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Integration with Rust (backend) servers

If pairing Seed with a Rust backend server, we can simplify passing data between server and frontend using a layout like that in the server_integration example

A key advantage of this approach is that you can reuse data structures, and code that operates on them on both client and server. We use Serde to elegantly, and mostly transparently, handle [de]serialization. For example, we can use use the same struct which represents a database model on a server in Seed, without redefining or changing it. This includes keeping the same methods on both server and client.

The Engineering Rust Web Applications book is an excellent resource showing a more detailed layout including a database using Diesel, as a step-by-step tutorial. You may wish to stop reading this page now, and skip directly to reading this book.

Highlights:

  • We set up three crates, each with its own Cargo.toml: One each for server, client, and shared code.
  • We place the shared data structures in a barebones third crate called shared.
  • We set the server and client to use different ports

Folder structure:

project folder: 
 └── server: Our Rust server crate, in this case Rocket
 └── client: A normal Seed crate
 └── shared: Contains data structures shared between the server and client

The top-level project folder contains a Cargo.toml that may look like this:

[workspace]

members = [
    "client",
    "server",
]

A makefile, which will may additional scripts from those included in the quickstart for running the server, client etc.

Server Cargo.toml: A normal one for Rocket/Actix etc, with a relative-path shared dependency

[package]
name = "server"
version = "0.1.0"
authors = ["Your Name <email@address.com>"]
edition = "2018"

[dependencies]
actix = "0.8.3"
actix-web = "1.0.0"
actix-files = "0.1.1"
actix-multipart = "0.1.2"
tokio-timer = "0.2.11"

shared = { path = "../shared" }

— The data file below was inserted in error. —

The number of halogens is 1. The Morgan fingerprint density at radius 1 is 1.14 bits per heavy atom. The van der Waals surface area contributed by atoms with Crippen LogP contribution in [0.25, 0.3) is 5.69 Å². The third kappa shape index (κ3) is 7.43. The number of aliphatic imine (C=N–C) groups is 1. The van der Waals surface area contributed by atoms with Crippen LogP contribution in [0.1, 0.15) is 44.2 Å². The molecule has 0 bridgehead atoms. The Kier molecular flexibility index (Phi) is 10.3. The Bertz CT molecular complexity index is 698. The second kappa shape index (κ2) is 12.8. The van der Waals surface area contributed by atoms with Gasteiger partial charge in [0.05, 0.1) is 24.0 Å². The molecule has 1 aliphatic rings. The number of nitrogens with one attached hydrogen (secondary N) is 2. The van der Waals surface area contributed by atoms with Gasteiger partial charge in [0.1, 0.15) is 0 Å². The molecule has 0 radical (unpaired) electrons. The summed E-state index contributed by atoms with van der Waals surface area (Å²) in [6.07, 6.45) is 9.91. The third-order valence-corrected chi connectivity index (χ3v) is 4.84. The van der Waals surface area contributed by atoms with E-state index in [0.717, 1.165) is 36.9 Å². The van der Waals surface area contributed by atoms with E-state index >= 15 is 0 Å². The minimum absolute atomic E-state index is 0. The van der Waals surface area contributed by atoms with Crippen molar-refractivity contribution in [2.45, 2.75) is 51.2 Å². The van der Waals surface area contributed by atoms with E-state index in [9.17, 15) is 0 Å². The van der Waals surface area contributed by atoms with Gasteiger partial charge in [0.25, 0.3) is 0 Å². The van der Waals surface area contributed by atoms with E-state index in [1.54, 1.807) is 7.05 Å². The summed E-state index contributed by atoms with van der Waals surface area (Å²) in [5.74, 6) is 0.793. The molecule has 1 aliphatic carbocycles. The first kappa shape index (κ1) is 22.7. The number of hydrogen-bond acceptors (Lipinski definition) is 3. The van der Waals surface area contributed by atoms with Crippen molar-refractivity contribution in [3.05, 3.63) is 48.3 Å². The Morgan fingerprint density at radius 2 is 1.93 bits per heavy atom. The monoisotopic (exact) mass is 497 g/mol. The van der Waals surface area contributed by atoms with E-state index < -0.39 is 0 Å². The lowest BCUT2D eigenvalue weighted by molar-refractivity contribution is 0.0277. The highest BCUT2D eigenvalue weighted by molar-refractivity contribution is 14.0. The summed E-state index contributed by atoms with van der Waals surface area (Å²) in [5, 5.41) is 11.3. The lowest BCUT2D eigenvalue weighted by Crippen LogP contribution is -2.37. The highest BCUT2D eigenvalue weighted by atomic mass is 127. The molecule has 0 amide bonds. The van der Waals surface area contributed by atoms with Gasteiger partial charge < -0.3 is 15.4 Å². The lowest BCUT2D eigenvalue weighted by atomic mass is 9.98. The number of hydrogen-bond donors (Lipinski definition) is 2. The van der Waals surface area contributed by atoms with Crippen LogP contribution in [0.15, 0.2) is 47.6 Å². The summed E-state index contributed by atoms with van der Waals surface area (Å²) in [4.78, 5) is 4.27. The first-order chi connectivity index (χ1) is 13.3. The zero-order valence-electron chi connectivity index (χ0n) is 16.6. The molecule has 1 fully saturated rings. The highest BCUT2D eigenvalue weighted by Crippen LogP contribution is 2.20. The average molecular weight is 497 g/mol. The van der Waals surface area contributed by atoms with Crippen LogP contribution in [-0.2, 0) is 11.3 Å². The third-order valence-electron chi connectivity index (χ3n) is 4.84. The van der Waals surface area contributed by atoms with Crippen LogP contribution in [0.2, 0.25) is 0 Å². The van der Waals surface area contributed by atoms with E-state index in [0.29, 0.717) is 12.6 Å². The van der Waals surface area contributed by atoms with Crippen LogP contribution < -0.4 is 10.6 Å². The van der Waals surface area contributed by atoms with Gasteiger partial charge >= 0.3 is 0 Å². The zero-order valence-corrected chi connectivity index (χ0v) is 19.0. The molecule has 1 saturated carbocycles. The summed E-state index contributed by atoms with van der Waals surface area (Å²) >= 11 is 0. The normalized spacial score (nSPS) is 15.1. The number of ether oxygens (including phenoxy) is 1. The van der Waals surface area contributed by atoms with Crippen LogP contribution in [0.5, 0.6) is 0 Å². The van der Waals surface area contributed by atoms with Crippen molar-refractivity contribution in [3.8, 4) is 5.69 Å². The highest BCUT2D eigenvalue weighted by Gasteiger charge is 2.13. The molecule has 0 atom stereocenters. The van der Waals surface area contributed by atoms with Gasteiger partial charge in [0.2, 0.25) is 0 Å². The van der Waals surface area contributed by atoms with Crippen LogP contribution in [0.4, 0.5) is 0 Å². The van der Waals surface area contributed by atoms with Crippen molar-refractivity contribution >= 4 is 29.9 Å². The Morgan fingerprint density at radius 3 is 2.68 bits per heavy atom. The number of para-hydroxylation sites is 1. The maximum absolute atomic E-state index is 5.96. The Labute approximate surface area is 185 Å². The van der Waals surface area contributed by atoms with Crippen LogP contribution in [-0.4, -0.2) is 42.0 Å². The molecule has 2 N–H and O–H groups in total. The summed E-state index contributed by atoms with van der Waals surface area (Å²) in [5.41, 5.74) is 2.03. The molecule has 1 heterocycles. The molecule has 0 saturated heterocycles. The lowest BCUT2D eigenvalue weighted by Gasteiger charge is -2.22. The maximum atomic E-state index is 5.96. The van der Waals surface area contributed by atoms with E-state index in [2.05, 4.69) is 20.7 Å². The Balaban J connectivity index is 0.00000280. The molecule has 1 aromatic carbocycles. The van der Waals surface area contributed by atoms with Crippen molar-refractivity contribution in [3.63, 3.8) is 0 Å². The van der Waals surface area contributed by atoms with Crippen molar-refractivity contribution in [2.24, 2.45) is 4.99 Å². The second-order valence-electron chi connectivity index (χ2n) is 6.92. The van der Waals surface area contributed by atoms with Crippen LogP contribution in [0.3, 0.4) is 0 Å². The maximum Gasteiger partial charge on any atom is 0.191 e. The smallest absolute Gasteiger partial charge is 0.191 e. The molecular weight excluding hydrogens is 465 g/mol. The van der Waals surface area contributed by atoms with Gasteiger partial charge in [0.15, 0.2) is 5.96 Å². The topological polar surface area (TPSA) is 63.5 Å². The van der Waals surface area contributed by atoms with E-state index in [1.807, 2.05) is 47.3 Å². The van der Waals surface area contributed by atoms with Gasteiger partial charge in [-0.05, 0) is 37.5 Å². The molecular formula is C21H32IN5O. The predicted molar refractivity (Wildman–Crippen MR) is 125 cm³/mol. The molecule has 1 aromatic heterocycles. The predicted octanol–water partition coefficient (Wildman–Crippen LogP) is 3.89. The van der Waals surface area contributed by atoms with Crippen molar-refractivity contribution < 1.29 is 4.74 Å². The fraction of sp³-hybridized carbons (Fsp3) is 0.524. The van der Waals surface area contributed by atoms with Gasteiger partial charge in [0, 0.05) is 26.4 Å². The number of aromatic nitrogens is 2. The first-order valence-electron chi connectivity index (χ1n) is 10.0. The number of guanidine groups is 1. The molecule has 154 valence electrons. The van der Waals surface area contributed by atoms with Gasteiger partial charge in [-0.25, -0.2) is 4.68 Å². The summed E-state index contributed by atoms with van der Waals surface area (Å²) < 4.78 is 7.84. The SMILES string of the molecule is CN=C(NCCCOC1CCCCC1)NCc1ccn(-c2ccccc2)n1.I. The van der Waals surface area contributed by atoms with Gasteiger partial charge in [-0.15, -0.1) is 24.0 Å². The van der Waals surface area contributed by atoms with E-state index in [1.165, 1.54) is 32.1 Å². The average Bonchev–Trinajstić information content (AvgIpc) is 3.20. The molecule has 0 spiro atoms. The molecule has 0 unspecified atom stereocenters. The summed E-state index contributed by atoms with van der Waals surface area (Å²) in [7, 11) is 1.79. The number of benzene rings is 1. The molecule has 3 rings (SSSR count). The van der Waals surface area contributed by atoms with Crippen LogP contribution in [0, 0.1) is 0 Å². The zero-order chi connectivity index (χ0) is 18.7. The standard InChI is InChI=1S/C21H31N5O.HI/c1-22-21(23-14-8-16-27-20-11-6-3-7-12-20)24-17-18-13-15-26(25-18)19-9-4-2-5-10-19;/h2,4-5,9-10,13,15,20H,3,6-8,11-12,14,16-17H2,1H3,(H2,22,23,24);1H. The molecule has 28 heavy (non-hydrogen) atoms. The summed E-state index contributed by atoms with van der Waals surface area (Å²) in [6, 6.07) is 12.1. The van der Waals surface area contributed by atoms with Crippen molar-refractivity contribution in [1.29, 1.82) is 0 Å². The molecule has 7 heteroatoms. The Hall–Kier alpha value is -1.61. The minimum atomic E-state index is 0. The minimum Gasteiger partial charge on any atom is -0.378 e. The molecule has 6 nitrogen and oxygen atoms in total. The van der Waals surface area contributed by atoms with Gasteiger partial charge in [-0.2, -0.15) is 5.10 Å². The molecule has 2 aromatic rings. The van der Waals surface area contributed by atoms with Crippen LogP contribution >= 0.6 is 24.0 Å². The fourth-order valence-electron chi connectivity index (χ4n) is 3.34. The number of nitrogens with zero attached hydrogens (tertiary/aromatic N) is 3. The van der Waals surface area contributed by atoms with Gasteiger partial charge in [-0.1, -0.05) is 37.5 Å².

The client's cargo.toml is a standard Seed one. The shared Cargo.toml includes whatever you need for your shared data structures and code; it will usually include serde for serializing and deserializing, and may include database code, since this crate is a good place for databse models and schema.

[package]
name = "shared"
version = "0.1.0"
authors = ["Your Name <email@address.com>"]
edition = "2018"

[dependencies]
serde = { version = "^1.0.80", features = ['derive'] }
diesel = { version = "^1.4.2", features = ["postgres"] }

In shared/lib.rs, we set up serializable data structures:

use serde::{Serialize, Deserialize};

#[derive(Serialize, Deserialize)]
pub struct Data {
    pub val: i8,
    pub text: String,
}

In the server and client, we import shared, and use these structures normally:

Eg server using Rocket:

use shared::Data;

#[get("/data", format = "application/json")]
fn data_api() -> String {
    let data = Data {
        val: 7,
        text: "Test data".into(),
    };

    serde_json::to_string(&data).unwrap()
}

Client, showing how you might use the same struct as part of the model, and update it from the server:

use shared::Data;

struct Model {
    pub data: Data,
}

fn get_data() -> impl Future<Item = Msg, Error = Msg> {
    let url = "https://localhost:8001/get_data";

    Request::new(url)
        .method(Method::Get)
        .fetch_json()
        .map(Msg::Replace)
        .map_err(Msg::OnFetchErr)
}

#[derive(Clone)]
enum Msg {
    GetData,
    Replace(Data),
    OnServerResponse(ServerResponse),
    OnFetchErr(JsValue),
}

fn update(msg: Msg, model: &mut Model, orders: &mut impl Orders<Msg>) {
    match msg {
        Msg::Replace(data) => model.data = data,

        Msg::GetData => {
            orders.skip().perform_cmd(get_data());
        }

        Msg::OnServerResponse(result) => {
            log!(format!("Response: {:?}", result));
            orders.skip();
        }

        Msg::OnFetchErr(err) => {
            error!(format!("Fetch error: {:?}", err));
            orders.skip();
        }
    }
}
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